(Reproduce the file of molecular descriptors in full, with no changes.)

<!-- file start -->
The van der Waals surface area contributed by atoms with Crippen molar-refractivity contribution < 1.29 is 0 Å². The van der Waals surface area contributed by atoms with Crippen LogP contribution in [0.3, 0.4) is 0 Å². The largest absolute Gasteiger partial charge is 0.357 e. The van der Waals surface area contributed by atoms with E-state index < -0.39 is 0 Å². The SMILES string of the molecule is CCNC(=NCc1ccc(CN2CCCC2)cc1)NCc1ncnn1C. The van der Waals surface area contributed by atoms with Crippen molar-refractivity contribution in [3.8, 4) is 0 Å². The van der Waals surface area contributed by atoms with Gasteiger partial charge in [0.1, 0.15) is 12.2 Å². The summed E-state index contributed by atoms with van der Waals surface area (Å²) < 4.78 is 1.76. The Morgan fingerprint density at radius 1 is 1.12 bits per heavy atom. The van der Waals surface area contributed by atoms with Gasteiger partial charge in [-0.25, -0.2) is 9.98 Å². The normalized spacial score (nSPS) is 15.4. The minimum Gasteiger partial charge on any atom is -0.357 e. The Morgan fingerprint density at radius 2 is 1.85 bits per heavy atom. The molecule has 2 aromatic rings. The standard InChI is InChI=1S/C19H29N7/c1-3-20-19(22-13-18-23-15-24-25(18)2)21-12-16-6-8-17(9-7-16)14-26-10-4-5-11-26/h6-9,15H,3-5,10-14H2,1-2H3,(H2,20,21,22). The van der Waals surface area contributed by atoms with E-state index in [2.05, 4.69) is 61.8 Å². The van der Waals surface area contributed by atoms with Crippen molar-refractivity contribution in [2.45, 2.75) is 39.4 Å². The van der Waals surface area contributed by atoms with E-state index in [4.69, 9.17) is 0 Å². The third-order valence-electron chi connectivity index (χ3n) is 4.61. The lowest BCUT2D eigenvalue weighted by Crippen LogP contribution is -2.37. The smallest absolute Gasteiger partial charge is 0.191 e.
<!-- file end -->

The van der Waals surface area contributed by atoms with Crippen molar-refractivity contribution < 1.29 is 0 Å². The van der Waals surface area contributed by atoms with Crippen LogP contribution in [0.3, 0.4) is 0 Å². The largest absolute Gasteiger partial charge is 0.357 e. The van der Waals surface area contributed by atoms with E-state index < -0.39 is 0 Å². The SMILES string of the molecule is CCNC(=NCc1ccc(CN2CCCC2)cc1)NCc1ncnn1C. The van der Waals surface area contributed by atoms with Crippen molar-refractivity contribution in [3.8, 4) is 0 Å². The van der Waals surface area contributed by atoms with Gasteiger partial charge in [0.1, 0.15) is 12.2 Å². The summed E-state index contributed by atoms with van der Waals surface area (Å²) < 4.78 is 1.76. The Morgan fingerprint density at radius 1 is 1.12 bits per heavy atom. The van der Waals surface area contributed by atoms with Gasteiger partial charge in [-0.25, -0.2) is 9.98 Å². The normalized spacial score (nSPS) is 15.4. The minimum Gasteiger partial charge on any atom is -0.357 e. The Morgan fingerprint density at radius 2 is 1.85 bits per heavy atom. The molecule has 2 aromatic rings. The standard InChI is InChI=1S/C19H29N7/c1-3-20-19(22-13-18-23-15-24-25(18)2)21-12-16-6-8-17(9-7-16)14-26-10-4-5-11-26/h6-9,15H,3-5,10-14H2,1-2H3,(H2,20,21,22). The van der Waals surface area contributed by atoms with E-state index in [2.05, 4.69) is 61.8 Å². The van der Waals surface area contributed by atoms with Crippen molar-refractivity contribution in [2.45, 2.75) is 39.4 Å². The van der Waals surface area contributed by atoms with E-state index in [4.69, 9.17) is 0 Å². The third-order valence-electron chi connectivity index (χ3n) is 4.61. The lowest BCUT2D eigenvalue weighted by Crippen LogP contribution is -2.37. The smallest absolute Gasteiger partial charge is 0.191 e.